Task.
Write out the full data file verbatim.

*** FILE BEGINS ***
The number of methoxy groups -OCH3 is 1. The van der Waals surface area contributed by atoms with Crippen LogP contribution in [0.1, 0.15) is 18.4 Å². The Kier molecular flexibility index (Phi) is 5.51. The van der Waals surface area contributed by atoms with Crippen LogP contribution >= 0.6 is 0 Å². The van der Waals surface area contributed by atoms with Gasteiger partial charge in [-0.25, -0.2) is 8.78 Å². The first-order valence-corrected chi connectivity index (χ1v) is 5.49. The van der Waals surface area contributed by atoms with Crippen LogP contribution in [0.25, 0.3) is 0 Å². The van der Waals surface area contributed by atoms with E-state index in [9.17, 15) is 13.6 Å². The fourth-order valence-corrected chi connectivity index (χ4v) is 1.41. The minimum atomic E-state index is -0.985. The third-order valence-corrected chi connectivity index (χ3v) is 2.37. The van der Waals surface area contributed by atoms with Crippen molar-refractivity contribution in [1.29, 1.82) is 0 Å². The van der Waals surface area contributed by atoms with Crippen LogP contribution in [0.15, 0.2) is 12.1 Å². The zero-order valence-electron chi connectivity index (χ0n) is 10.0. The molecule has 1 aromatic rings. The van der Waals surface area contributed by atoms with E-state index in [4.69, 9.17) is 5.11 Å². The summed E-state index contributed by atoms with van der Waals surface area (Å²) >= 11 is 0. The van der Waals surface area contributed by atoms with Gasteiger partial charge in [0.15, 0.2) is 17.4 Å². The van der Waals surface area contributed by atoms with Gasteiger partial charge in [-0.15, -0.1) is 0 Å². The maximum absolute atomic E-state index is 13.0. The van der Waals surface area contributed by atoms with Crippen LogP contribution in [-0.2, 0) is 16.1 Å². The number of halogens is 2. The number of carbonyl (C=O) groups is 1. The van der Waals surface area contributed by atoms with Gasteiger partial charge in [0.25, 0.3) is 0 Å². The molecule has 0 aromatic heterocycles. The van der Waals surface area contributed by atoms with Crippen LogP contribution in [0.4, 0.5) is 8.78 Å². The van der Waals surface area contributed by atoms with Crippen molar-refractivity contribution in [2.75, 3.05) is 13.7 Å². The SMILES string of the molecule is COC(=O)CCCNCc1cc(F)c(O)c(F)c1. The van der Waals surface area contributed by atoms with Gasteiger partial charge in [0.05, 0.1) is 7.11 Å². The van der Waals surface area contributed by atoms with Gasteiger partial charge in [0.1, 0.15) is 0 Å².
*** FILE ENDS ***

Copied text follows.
The number of methoxy groups -OCH3 is 1. The van der Waals surface area contributed by atoms with Crippen LogP contribution in [0.1, 0.15) is 18.4 Å². The Kier molecular flexibility index (Phi) is 5.51. The van der Waals surface area contributed by atoms with Crippen LogP contribution >= 0.6 is 0 Å². The van der Waals surface area contributed by atoms with Gasteiger partial charge in [-0.25, -0.2) is 8.78 Å². The first-order valence-corrected chi connectivity index (χ1v) is 5.49. The van der Waals surface area contributed by atoms with Crippen LogP contribution in [0.25, 0.3) is 0 Å². The van der Waals surface area contributed by atoms with E-state index in [9.17, 15) is 13.6 Å². The fourth-order valence-corrected chi connectivity index (χ4v) is 1.41. The minimum atomic E-state index is -0.985. The third-order valence-corrected chi connectivity index (χ3v) is 2.37. The van der Waals surface area contributed by atoms with Crippen molar-refractivity contribution in [1.29, 1.82) is 0 Å². The van der Waals surface area contributed by atoms with Crippen LogP contribution in [0.15, 0.2) is 12.1 Å². The zero-order valence-electron chi connectivity index (χ0n) is 10.0. The molecule has 1 aromatic rings. The van der Waals surface area contributed by atoms with E-state index in [4.69, 9.17) is 5.11 Å². The summed E-state index contributed by atoms with van der Waals surface area (Å²) >= 11 is 0. The van der Waals surface area contributed by atoms with Gasteiger partial charge in [0.15, 0.2) is 17.4 Å². The van der Waals surface area contributed by atoms with Gasteiger partial charge in [-0.15, -0.1) is 0 Å². The maximum absolute atomic E-state index is 13.0. The van der Waals surface area contributed by atoms with Crippen LogP contribution in [-0.2, 0) is 16.1 Å². The number of halogens is 2. The number of carbonyl (C=O) groups is 1. The van der Waals surface area contributed by atoms with Gasteiger partial charge in [0.25, 0.3) is 0 Å². The molecule has 0 aromatic heterocycles. The van der Waals surface area contributed by atoms with Crippen LogP contribution in [0.4, 0.5) is 8.78 Å². The van der Waals surface area contributed by atoms with Crippen molar-refractivity contribution in [2.75, 3.05) is 13.7 Å². The SMILES string of the molecule is COC(=O)CCCNCc1cc(F)c(O)c(F)c1. The van der Waals surface area contributed by atoms with Gasteiger partial charge in [0.05, 0.1) is 7.11 Å². The van der Waals surface area contributed by atoms with Gasteiger partial charge in [0.1, 0.15) is 0 Å².